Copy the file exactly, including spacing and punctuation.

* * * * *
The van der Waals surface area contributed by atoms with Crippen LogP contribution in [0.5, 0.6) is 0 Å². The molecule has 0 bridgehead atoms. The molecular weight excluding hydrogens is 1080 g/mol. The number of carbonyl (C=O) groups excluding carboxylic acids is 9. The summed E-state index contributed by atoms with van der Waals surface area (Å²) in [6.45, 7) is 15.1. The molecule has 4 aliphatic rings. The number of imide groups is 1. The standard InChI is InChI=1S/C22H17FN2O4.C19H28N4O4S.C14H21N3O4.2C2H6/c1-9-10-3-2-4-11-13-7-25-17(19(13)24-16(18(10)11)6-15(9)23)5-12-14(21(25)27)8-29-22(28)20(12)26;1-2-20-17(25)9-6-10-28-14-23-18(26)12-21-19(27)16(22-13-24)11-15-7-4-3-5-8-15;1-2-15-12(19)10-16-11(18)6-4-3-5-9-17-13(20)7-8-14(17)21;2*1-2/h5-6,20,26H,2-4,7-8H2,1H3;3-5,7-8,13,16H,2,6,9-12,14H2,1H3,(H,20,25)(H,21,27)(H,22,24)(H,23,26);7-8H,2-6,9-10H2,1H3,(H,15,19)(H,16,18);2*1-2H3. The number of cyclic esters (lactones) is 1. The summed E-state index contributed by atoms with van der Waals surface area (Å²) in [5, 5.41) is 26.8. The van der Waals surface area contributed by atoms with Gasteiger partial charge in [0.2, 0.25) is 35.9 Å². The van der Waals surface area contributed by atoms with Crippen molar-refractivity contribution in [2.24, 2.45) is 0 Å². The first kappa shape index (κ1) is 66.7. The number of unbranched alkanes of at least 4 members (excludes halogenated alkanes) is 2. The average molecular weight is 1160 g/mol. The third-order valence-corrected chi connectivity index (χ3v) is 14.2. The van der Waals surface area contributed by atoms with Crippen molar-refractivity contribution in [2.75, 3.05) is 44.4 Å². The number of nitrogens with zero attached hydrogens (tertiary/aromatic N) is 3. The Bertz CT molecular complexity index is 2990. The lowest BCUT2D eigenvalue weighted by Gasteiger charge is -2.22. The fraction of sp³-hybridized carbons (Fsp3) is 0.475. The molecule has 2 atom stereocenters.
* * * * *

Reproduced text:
The van der Waals surface area contributed by atoms with Crippen LogP contribution in [0.5, 0.6) is 0 Å². The molecule has 0 bridgehead atoms. The molecular weight excluding hydrogens is 1080 g/mol. The number of carbonyl (C=O) groups excluding carboxylic acids is 9. The summed E-state index contributed by atoms with van der Waals surface area (Å²) in [6.45, 7) is 15.1. The molecule has 4 aliphatic rings. The number of imide groups is 1. The standard InChI is InChI=1S/C22H17FN2O4.C19H28N4O4S.C14H21N3O4.2C2H6/c1-9-10-3-2-4-11-13-7-25-17(19(13)24-16(18(10)11)6-15(9)23)5-12-14(21(25)27)8-29-22(28)20(12)26;1-2-20-17(25)9-6-10-28-14-23-18(26)12-21-19(27)16(22-13-24)11-15-7-4-3-5-8-15;1-2-15-12(19)10-16-11(18)6-4-3-5-9-17-13(20)7-8-14(17)21;2*1-2/h5-6,20,26H,2-4,7-8H2,1H3;3-5,7-8,13,16H,2,6,9-12,14H2,1H3,(H,20,25)(H,21,27)(H,22,24)(H,23,26);7-8H,2-6,9-10H2,1H3,(H,15,19)(H,16,18);2*1-2H3. The number of cyclic esters (lactones) is 1. The summed E-state index contributed by atoms with van der Waals surface area (Å²) in [5, 5.41) is 26.8. The van der Waals surface area contributed by atoms with Gasteiger partial charge in [0.2, 0.25) is 35.9 Å². The van der Waals surface area contributed by atoms with Crippen molar-refractivity contribution in [2.24, 2.45) is 0 Å². The first kappa shape index (κ1) is 66.7. The number of unbranched alkanes of at least 4 members (excludes halogenated alkanes) is 2. The average molecular weight is 1160 g/mol. The third-order valence-corrected chi connectivity index (χ3v) is 14.2. The van der Waals surface area contributed by atoms with Crippen molar-refractivity contribution in [2.75, 3.05) is 44.4 Å². The number of nitrogens with zero attached hydrogens (tertiary/aromatic N) is 3. The Bertz CT molecular complexity index is 2990. The lowest BCUT2D eigenvalue weighted by Gasteiger charge is -2.22. The fraction of sp³-hybridized carbons (Fsp3) is 0.475. The molecule has 2 atom stereocenters.